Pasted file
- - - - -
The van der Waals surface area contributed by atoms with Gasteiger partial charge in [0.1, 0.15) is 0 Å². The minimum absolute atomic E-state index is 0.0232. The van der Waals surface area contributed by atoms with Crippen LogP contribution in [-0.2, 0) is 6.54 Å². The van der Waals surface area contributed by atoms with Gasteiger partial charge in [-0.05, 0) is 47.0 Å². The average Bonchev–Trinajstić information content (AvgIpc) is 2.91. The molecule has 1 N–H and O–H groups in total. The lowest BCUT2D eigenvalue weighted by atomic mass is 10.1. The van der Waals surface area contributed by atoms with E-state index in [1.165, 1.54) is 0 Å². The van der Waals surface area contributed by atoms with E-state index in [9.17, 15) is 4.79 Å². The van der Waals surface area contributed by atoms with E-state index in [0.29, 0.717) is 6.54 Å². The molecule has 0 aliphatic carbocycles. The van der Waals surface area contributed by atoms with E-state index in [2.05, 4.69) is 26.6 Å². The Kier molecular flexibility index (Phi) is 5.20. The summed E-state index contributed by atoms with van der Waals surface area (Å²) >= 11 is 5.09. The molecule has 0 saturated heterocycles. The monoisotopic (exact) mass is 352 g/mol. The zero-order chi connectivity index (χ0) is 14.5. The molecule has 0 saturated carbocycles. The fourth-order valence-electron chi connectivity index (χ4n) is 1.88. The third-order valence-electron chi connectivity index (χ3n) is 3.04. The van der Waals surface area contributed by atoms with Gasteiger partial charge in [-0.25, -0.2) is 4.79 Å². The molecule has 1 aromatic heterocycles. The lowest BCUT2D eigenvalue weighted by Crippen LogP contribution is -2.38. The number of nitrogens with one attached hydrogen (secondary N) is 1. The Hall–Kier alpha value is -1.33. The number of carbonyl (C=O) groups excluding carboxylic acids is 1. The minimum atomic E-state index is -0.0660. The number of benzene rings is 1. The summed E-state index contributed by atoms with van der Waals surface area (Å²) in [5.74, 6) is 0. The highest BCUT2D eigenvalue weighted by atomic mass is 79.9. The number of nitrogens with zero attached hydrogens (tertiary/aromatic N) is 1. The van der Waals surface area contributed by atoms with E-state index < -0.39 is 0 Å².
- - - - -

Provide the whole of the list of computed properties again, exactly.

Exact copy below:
The van der Waals surface area contributed by atoms with Gasteiger partial charge in [0.1, 0.15) is 0 Å². The minimum absolute atomic E-state index is 0.0232. The van der Waals surface area contributed by atoms with Crippen LogP contribution in [-0.2, 0) is 6.54 Å². The van der Waals surface area contributed by atoms with Gasteiger partial charge in [-0.05, 0) is 47.0 Å². The average Bonchev–Trinajstić information content (AvgIpc) is 2.91. The molecule has 1 N–H and O–H groups in total. The lowest BCUT2D eigenvalue weighted by atomic mass is 10.1. The van der Waals surface area contributed by atoms with E-state index in [1.165, 1.54) is 0 Å². The van der Waals surface area contributed by atoms with E-state index in [9.17, 15) is 4.79 Å². The van der Waals surface area contributed by atoms with E-state index in [0.29, 0.717) is 6.54 Å². The molecule has 0 aliphatic carbocycles. The van der Waals surface area contributed by atoms with E-state index in [2.05, 4.69) is 26.6 Å². The Kier molecular flexibility index (Phi) is 5.20. The summed E-state index contributed by atoms with van der Waals surface area (Å²) >= 11 is 5.09. The molecule has 0 saturated heterocycles. The monoisotopic (exact) mass is 352 g/mol. The zero-order chi connectivity index (χ0) is 14.5. The molecule has 0 saturated carbocycles. The fourth-order valence-electron chi connectivity index (χ4n) is 1.88. The third-order valence-electron chi connectivity index (χ3n) is 3.04. The van der Waals surface area contributed by atoms with Gasteiger partial charge in [-0.25, -0.2) is 4.79 Å². The molecule has 1 aromatic heterocycles. The lowest BCUT2D eigenvalue weighted by Crippen LogP contribution is -2.38. The number of nitrogens with one attached hydrogen (secondary N) is 1. The Hall–Kier alpha value is -1.33. The number of carbonyl (C=O) groups excluding carboxylic acids is 1. The minimum atomic E-state index is -0.0660. The number of benzene rings is 1. The summed E-state index contributed by atoms with van der Waals surface area (Å²) in [5.74, 6) is 0. The highest BCUT2D eigenvalue weighted by atomic mass is 79.9. The number of nitrogens with zero attached hydrogens (tertiary/aromatic N) is 1. The van der Waals surface area contributed by atoms with E-state index < -0.39 is 0 Å².